90% of the households in Cayar are polygamous and there is a large juvenile population with high demand for schooling, which outpaces most forecasters' statistics. All this unfolds in the face of a financially weak public authority and citizens who are still not aware of the stakes of education and schooling for getting out of poverty and precariousness. This school, while recognised by those thinking ahead as the safest investment for solutions to the crisis and alternative offers of building a spirit of sustainability, suffers from an acute lack equipment: weak hosting capacity of the College, no library, lack of electricity, running water, sanitation, school feeding and other socio-educational facilities to provide a framework that ensures academic success for each student.

The Parents' Association (APE) is dynamic, but lacks capacity and can not achieve major actions despite its goodwill and its constant, but unheard, calls to the authorities of the central government.


In terms of partnerships, the College of Cayar has not yet found a government engaged in a decisive collaboration.


WWF signals opportunities for collaboration, but none has yet been formalised and developed with a proper business plan. A framework for an exchange seemed to be reached with the European School
Brussels 1, but it is slow to develop continuity.

The CEM Cayar is particularly concerned about problems, such as the degradation of the marine and coastal environment, given our specificity of people of the sea and living with the sea. This is why information and awareness sessions have been held with environment technicians, including of the Water and Forestry Service and the curator of the Marine Protected Area.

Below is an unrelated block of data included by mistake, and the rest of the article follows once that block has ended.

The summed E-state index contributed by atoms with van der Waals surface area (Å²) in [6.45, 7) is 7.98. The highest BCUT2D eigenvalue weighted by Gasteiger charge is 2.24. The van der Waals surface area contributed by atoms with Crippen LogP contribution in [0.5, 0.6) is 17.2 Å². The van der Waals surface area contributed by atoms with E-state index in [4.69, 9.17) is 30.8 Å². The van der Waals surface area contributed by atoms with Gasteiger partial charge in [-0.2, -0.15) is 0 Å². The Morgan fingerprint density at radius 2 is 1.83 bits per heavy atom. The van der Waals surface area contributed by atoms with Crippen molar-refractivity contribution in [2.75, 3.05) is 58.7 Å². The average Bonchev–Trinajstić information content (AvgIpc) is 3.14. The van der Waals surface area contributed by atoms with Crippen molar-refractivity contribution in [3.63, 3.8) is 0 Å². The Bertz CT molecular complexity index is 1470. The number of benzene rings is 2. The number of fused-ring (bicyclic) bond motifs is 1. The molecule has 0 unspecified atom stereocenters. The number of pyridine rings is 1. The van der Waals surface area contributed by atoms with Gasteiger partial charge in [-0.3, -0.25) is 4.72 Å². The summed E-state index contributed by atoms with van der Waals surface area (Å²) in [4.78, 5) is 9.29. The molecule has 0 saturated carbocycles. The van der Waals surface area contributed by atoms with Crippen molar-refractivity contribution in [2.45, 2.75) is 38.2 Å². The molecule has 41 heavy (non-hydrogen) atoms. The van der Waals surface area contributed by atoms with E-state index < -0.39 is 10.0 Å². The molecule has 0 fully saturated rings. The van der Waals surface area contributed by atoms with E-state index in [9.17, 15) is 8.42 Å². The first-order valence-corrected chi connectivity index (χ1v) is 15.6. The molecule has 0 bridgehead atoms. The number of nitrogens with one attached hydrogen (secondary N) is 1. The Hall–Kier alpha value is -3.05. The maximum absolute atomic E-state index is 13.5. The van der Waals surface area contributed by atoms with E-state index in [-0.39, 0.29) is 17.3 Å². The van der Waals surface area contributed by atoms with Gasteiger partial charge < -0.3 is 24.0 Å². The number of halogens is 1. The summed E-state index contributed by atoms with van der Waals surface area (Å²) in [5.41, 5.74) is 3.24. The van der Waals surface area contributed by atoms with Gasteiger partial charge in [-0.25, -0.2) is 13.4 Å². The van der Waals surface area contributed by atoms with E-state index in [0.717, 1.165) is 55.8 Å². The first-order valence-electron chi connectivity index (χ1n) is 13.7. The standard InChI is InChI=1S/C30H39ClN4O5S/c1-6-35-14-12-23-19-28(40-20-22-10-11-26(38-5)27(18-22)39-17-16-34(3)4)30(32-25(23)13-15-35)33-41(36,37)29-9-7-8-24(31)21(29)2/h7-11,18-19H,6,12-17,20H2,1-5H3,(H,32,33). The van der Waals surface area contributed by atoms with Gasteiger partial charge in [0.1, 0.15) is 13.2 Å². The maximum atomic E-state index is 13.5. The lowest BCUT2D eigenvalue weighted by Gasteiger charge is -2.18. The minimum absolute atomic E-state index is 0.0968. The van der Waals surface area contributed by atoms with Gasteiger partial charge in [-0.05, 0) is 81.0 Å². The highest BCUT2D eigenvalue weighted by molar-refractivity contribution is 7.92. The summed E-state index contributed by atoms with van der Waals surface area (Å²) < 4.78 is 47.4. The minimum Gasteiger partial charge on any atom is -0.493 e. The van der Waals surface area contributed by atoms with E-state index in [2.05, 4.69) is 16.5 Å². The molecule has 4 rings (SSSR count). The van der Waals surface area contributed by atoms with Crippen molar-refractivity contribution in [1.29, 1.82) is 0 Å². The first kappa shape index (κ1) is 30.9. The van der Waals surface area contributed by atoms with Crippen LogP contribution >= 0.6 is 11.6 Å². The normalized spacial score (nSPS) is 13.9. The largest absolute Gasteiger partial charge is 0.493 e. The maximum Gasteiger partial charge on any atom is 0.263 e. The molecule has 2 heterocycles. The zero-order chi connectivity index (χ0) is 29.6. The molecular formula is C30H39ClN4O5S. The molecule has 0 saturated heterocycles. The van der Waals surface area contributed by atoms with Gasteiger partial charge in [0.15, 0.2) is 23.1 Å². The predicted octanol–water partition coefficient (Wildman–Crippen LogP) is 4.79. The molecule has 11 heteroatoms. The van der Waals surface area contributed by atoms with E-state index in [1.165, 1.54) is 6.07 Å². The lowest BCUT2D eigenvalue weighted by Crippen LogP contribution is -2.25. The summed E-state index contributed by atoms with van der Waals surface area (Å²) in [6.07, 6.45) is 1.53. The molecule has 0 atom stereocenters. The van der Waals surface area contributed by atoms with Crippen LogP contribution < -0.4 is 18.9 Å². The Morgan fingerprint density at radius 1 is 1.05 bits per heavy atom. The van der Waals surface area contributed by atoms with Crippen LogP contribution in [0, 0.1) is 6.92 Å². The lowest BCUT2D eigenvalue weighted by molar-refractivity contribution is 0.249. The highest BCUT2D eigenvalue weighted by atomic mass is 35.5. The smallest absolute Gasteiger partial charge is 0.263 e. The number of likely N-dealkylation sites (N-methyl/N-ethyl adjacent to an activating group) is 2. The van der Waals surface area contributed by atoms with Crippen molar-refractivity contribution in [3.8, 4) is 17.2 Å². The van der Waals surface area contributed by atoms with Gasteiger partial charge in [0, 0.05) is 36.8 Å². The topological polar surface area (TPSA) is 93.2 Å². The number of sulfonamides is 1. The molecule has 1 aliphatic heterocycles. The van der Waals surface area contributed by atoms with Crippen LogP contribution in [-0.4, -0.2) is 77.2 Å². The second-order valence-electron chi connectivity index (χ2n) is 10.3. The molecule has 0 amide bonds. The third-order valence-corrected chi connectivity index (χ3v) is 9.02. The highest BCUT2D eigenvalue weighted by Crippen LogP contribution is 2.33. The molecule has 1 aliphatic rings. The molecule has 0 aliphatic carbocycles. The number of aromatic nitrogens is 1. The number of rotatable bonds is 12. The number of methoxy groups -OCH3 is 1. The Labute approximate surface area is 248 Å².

These exchanges were designed to educate pupils on the basis of their own experiences. Then artistic meetings were held to enable pupils to translate through artistic expression the various topics discussed during the meetings. The participations in the exhibition in the occasion of the 50th anniversary of the European School in Brussels and in the exhibition organised in the context of the international Conference on the People of the Sea, "Sustainable Seas Through the Eyes of Art", created much animation for our students, who have produced works for these occasions. Currently, we are working for an outdoor exhibition on the beach at the foot of the waves dying to Cayar. The topics to be exposed are related to gear conflicts between fishermen using different fishing techniques, sand mining and beach pollution.

Our collaboration with Mundus maris s is not quite direct, because Aliou Sall served always as an intermediary and support for all our actions. A mission by Carla Zickfeld visited us and we also participated in a Workshop in Dakar on Climate Change - Vision 2050. We hope to benefit more from technical and pedagogical support of Mundus maris.

The College of Cayar is overseen by a Principal who, from his scout experience, is very committed to ecological concerns. He is a strong supporter of the concept - School 'Arts and Sciences for a Sustainable Economy' - he provides institutional and pedagogical support for teachers and students participating in the activities. What should be supported in Cayar is above all a strenthening of the scientific and educational school environment.

Expectations are especially in terms of equipment and teaching materials to better educate students and allow them an artistic expression serving the protection of the environment and sustainability. Accompanying papers will follow.

For firm collaboration and commitment.

Mr Abibou DIOP

Principal of the CEM Cayar, April 2011